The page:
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What's in the banner?
Wednesday, October 29, 2003
O Joy! There will finally be peace in the Mideast. How do I know? Because Hollywood is on the job.
Wow! So, how are they going to accomplish this? Well, it's part of a 4 million pound peace initiative (So says the Telegraph---I don't know how you put a monetary value on that. Is there a bond market of some sort?) called "One Voice", brain child of American businessman Daniel Lubetzky.
Near the end of this AP article, One Voice is described as a plan "backed by academics, former U.S. officials and actors Danny DeVito and Rhea Perlman." (Gosh! Academics, former officials, and short, annoying actors! It can't fail!) The article further says:
The 20 secret pillars of peace. Wasn't that by T.E. Lawrence? Well, he should know all about it. But I don't see how they're going to work if they're kept a secret.
This article is kind of vague too. Does One Voice have a website? But of course.
Here at last we get some details. I like the description on this article from Global Democracy (whatever that is) best.
A sidebar explains that:
So far, so good. And then:
Friends, I have seldom in my life seen a finer example of ActivistSpeak: The signatures are a gateway for engaging in a dialog which will result in proposals for overcoming obstacles. Why just do something, when you can discuss the tactics for approaching the strategies of the protocols for implementing the instrumentalities which...
The article goes on:
In other words, they're going to take a detailed poll to find out what people want. Although at this point is sounds as if the only people who count will be those who signed the petition in the first place. That's sort of what it sounds like here, in the group's FAQ. Only those people who signed in the first place get to discuss the actual issues. When (or if) the issues have been resolved:
Firstly, this won't be the People's Mandate, but the People Who Were Semi-Sane and Literate and Unintimidated's Mandate. Secondly, I invite you to consider the likely outcome of "confronting" the leaders of the PA by the "clear will" of the majority (assuming, of course, that it's different from what they're doing now), and their reaction upon being threatened with removal in favor of other leaders which will carry out the (putative) will of the majority.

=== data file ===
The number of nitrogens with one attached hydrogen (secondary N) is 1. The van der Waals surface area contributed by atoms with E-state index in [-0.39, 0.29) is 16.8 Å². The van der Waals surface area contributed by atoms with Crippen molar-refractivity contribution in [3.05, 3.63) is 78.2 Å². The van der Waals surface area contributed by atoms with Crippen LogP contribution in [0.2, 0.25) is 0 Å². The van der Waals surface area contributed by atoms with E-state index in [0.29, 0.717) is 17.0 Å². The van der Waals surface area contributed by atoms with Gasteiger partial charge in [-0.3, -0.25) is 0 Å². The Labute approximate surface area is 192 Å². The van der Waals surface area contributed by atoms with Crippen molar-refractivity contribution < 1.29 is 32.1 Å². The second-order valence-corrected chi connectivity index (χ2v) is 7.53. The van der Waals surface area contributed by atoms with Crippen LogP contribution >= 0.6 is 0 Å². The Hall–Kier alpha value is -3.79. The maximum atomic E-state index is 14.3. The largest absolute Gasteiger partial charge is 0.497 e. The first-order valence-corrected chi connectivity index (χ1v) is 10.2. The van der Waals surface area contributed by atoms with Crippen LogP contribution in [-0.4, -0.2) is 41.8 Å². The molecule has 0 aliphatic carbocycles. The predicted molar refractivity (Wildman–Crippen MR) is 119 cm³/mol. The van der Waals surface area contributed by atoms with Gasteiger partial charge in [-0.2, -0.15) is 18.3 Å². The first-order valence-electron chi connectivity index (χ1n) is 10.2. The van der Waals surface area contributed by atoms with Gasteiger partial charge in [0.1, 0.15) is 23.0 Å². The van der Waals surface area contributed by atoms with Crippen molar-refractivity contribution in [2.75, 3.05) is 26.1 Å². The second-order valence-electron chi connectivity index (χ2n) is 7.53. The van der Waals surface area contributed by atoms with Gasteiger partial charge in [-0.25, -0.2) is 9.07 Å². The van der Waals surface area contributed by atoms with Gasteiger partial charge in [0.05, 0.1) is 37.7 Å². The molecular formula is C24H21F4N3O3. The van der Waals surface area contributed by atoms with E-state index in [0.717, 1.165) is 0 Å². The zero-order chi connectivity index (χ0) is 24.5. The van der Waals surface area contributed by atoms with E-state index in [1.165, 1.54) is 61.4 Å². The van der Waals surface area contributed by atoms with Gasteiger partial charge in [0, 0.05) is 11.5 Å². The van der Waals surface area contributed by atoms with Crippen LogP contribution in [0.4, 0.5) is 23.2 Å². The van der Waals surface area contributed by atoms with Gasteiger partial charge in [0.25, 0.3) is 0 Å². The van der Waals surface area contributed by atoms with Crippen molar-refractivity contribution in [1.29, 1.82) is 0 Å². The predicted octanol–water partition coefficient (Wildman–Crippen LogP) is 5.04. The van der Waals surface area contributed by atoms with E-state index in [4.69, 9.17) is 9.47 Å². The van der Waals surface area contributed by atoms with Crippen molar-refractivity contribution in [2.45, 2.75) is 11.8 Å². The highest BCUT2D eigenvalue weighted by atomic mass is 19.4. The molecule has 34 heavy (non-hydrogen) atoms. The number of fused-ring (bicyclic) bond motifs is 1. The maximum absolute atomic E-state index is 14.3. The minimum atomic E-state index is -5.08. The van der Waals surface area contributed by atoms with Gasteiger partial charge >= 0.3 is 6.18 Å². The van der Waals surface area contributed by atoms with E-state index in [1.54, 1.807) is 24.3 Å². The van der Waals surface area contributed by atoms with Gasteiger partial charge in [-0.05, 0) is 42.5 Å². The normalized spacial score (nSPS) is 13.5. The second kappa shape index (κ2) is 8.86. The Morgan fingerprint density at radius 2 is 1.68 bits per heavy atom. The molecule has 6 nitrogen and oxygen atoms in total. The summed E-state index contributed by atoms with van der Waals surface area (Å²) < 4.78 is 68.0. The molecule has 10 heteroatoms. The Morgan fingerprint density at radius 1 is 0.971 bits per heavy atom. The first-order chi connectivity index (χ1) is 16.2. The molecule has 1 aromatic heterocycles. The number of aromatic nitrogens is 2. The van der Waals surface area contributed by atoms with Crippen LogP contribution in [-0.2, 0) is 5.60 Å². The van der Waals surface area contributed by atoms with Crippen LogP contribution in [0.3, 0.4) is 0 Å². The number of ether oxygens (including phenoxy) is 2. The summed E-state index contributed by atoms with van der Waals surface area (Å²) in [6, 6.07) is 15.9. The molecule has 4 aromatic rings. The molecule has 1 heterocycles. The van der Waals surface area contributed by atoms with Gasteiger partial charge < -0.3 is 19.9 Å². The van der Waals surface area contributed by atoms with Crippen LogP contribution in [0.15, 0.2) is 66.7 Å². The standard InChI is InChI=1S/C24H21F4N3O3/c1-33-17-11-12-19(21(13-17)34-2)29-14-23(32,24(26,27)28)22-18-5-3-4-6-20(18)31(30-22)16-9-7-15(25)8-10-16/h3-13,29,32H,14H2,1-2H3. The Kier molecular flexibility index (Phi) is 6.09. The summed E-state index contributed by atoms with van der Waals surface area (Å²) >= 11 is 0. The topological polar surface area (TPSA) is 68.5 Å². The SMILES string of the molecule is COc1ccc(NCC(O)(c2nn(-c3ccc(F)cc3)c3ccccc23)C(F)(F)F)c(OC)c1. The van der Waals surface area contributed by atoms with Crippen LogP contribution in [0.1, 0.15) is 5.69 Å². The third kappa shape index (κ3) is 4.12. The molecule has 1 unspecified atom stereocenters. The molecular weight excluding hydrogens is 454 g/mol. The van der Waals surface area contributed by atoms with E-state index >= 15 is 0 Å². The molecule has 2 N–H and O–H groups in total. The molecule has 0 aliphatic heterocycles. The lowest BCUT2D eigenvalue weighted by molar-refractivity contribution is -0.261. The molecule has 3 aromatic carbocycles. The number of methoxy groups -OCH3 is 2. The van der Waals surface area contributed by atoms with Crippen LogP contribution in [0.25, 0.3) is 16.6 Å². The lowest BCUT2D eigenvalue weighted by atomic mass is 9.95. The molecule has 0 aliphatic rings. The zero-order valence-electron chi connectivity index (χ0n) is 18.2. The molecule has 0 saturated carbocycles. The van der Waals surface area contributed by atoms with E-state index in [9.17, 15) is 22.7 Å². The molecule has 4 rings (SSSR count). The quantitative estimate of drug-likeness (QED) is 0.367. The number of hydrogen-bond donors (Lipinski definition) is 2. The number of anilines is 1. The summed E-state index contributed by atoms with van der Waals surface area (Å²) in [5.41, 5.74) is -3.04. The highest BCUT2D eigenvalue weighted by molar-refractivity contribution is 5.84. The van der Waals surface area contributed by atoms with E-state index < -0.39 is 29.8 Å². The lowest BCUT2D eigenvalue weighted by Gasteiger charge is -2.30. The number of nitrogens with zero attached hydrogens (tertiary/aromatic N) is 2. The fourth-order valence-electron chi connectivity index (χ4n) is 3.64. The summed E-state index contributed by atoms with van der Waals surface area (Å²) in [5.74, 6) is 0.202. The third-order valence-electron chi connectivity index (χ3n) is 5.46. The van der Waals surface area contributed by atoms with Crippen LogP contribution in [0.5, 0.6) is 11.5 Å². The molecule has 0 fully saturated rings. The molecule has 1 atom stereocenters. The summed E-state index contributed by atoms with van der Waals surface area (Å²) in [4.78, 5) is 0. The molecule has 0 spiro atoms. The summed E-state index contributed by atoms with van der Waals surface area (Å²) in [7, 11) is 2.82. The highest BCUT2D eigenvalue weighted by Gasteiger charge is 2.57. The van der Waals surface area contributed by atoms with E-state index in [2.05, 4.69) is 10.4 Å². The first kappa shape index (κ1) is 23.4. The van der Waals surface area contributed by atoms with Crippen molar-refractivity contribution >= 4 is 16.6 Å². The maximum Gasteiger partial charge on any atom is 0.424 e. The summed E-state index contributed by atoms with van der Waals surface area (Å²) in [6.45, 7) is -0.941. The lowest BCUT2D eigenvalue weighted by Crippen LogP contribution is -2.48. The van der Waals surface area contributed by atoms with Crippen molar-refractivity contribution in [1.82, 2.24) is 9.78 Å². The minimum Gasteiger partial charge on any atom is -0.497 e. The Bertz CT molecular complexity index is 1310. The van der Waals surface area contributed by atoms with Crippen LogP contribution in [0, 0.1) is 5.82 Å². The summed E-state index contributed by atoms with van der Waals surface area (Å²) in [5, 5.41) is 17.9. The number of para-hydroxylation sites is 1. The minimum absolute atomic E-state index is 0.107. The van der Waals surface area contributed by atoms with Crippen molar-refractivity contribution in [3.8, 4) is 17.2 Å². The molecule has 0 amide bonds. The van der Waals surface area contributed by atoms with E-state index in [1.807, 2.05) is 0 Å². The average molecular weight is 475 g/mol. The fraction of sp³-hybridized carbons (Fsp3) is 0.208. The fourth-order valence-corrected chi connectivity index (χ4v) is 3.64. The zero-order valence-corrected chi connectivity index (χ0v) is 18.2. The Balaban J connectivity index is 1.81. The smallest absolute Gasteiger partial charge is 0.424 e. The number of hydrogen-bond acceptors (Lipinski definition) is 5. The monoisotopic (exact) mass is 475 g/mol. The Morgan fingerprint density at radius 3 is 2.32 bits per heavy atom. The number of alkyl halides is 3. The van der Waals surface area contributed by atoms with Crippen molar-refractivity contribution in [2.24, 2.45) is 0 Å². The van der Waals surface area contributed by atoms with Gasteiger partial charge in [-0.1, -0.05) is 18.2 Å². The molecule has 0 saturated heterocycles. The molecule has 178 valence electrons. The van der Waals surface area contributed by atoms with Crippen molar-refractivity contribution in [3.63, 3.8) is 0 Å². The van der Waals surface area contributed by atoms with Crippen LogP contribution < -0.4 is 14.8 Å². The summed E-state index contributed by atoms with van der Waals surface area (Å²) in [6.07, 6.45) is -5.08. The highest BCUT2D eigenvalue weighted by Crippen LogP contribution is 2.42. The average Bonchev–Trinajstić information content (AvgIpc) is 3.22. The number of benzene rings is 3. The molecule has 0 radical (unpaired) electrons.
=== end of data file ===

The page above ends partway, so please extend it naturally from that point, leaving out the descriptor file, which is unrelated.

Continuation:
I'm guessing a few executions would swiftly bring things back to the status quo.
I can only imagine that the founders of One Voice:
A) Are completely delusional about the mechanisms of "leadership" among the Palestinians, or
B) Think that the Israelis are the real stumbling block to peace. After all, it is only among the Israelis that the People's Mandate has the remotest chance of influencing the leaders.
The FAQ makes a very interesting read, addressing concerns like "Isn't One Voice a liberal dream?" with answers amounting to long-winded versions of "No." For example, one question asks whether democracy isn't foreign to Palestinians. The answer:
I am astonished to find that the existence of NGOs (such as? the ICRC? UNRWA? Hamas?) serving as "buffers" between government and society is somehow indicative of democracy. If it's democratic, why do you need a buffer? I am not astonished, but instead disgusted, at those who would hold up Arafat's 1996 farce as a genuine election.
The second point is telling: "...the democratic process is natural to all people with free will and does not require prior institutional expertise or structure." This must be why every human society has organized itself as a democracy, beginning with the ancient Sumerians and continuing on until the present day.
Wait, that's in an alternate universe. In the real world, societies are still often ruled by whoever is the strongest, or whoever can buy protection, or whoever has the largest tribe. While the dream of democracy may come easily, the actual implementation is a bit trickier. And many people who get the short end of their society's stick dream of revenge, and only call it democracy.
Those who overlook these facts are doomed to failure (and worse, ridicule).